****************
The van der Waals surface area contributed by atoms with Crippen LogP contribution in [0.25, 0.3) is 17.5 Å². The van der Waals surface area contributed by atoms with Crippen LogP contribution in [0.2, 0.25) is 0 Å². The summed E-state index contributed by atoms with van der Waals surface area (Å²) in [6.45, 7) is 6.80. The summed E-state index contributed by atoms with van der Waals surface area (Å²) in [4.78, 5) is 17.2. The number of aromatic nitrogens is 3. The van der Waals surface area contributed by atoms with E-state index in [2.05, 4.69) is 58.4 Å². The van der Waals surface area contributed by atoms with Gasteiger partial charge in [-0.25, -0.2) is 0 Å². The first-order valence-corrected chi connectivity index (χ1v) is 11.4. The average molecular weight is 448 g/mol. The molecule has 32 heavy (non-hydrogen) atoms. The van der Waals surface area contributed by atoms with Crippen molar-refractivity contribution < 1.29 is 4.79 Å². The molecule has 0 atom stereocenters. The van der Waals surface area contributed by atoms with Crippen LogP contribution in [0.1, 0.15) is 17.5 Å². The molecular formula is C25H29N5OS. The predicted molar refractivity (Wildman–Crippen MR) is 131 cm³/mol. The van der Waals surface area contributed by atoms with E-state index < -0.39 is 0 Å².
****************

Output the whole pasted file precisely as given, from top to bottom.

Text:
The van der Waals surface area contributed by atoms with Crippen LogP contribution in [0.25, 0.3) is 17.5 Å². The van der Waals surface area contributed by atoms with Crippen LogP contribution in [0.2, 0.25) is 0 Å². The summed E-state index contributed by atoms with van der Waals surface area (Å²) in [6.45, 7) is 6.80. The summed E-state index contributed by atoms with van der Waals surface area (Å²) in [4.78, 5) is 17.2. The number of aromatic nitrogens is 3. The van der Waals surface area contributed by atoms with E-state index in [2.05, 4.69) is 58.4 Å². The van der Waals surface area contributed by atoms with Gasteiger partial charge in [-0.25, -0.2) is 0 Å². The first-order valence-corrected chi connectivity index (χ1v) is 11.4. The average molecular weight is 448 g/mol. The molecule has 32 heavy (non-hydrogen) atoms. The van der Waals surface area contributed by atoms with Crippen molar-refractivity contribution < 1.29 is 4.79 Å². The molecule has 0 atom stereocenters. The van der Waals surface area contributed by atoms with Crippen LogP contribution in [0.1, 0.15) is 17.5 Å². The molecular formula is C25H29N5OS. The predicted molar refractivity (Wildman–Crippen MR) is 131 cm³/mol. The van der Waals surface area contributed by atoms with E-state index < -0.39 is 0 Å².